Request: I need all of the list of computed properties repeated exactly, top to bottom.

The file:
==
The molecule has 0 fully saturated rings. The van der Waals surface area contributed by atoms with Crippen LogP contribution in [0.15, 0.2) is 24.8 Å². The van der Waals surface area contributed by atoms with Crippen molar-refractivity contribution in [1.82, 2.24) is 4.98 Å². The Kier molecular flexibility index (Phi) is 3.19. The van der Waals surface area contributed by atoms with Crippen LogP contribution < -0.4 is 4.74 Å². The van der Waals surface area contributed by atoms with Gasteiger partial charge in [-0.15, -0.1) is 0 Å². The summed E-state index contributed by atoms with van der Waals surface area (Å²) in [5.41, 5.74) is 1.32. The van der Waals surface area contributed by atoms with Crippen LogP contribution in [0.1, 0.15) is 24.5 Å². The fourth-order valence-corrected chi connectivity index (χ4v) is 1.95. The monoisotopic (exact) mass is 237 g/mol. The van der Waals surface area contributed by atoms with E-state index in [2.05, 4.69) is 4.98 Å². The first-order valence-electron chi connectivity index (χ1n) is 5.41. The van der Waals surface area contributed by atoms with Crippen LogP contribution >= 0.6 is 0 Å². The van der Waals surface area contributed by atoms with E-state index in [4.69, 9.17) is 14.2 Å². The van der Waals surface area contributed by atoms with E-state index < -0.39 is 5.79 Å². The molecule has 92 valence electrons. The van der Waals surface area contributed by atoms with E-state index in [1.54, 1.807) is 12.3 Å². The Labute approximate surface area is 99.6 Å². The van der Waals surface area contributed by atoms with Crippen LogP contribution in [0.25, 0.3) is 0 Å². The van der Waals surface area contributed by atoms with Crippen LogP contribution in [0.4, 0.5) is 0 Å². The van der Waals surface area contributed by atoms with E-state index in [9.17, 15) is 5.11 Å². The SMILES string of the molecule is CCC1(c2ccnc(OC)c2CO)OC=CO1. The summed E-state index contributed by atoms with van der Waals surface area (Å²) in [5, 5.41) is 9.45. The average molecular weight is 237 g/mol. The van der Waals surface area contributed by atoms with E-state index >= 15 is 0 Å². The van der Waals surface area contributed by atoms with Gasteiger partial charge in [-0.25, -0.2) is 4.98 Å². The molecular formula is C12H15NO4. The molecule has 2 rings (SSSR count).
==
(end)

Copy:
The molecule has 0 fully saturated rings. The van der Waals surface area contributed by atoms with Crippen LogP contribution in [0.15, 0.2) is 24.8 Å². The van der Waals surface area contributed by atoms with Crippen molar-refractivity contribution in [1.82, 2.24) is 4.98 Å². The Kier molecular flexibility index (Phi) is 3.19. The van der Waals surface area contributed by atoms with Crippen LogP contribution < -0.4 is 4.74 Å². The van der Waals surface area contributed by atoms with Gasteiger partial charge in [-0.15, -0.1) is 0 Å². The summed E-state index contributed by atoms with van der Waals surface area (Å²) in [5.41, 5.74) is 1.32. The van der Waals surface area contributed by atoms with Crippen LogP contribution in [0.1, 0.15) is 24.5 Å². The fourth-order valence-corrected chi connectivity index (χ4v) is 1.95. The monoisotopic (exact) mass is 237 g/mol. The van der Waals surface area contributed by atoms with E-state index in [2.05, 4.69) is 4.98 Å². The first-order valence-electron chi connectivity index (χ1n) is 5.41. The van der Waals surface area contributed by atoms with Crippen LogP contribution >= 0.6 is 0 Å². The van der Waals surface area contributed by atoms with E-state index in [4.69, 9.17) is 14.2 Å². The van der Waals surface area contributed by atoms with E-state index < -0.39 is 5.79 Å². The molecule has 92 valence electrons. The van der Waals surface area contributed by atoms with E-state index in [1.54, 1.807) is 12.3 Å². The Labute approximate surface area is 99.6 Å². The van der Waals surface area contributed by atoms with Crippen LogP contribution in [0.25, 0.3) is 0 Å². The van der Waals surface area contributed by atoms with Crippen LogP contribution in [0.4, 0.5) is 0 Å². The van der Waals surface area contributed by atoms with E-state index in [9.17, 15) is 5.11 Å². The SMILES string of the molecule is CCC1(c2ccnc(OC)c2CO)OC=CO1. The summed E-state index contributed by atoms with van der Waals surface area (Å²) in [5, 5.41) is 9.45. The average molecular weight is 237 g/mol. The van der Waals surface area contributed by atoms with E-state index >= 15 is 0 Å². The van der Waals surface area contributed by atoms with Gasteiger partial charge in [-0.25, -0.2) is 4.98 Å². The molecular formula is C12H15NO4. The molecule has 2 rings (SSSR count).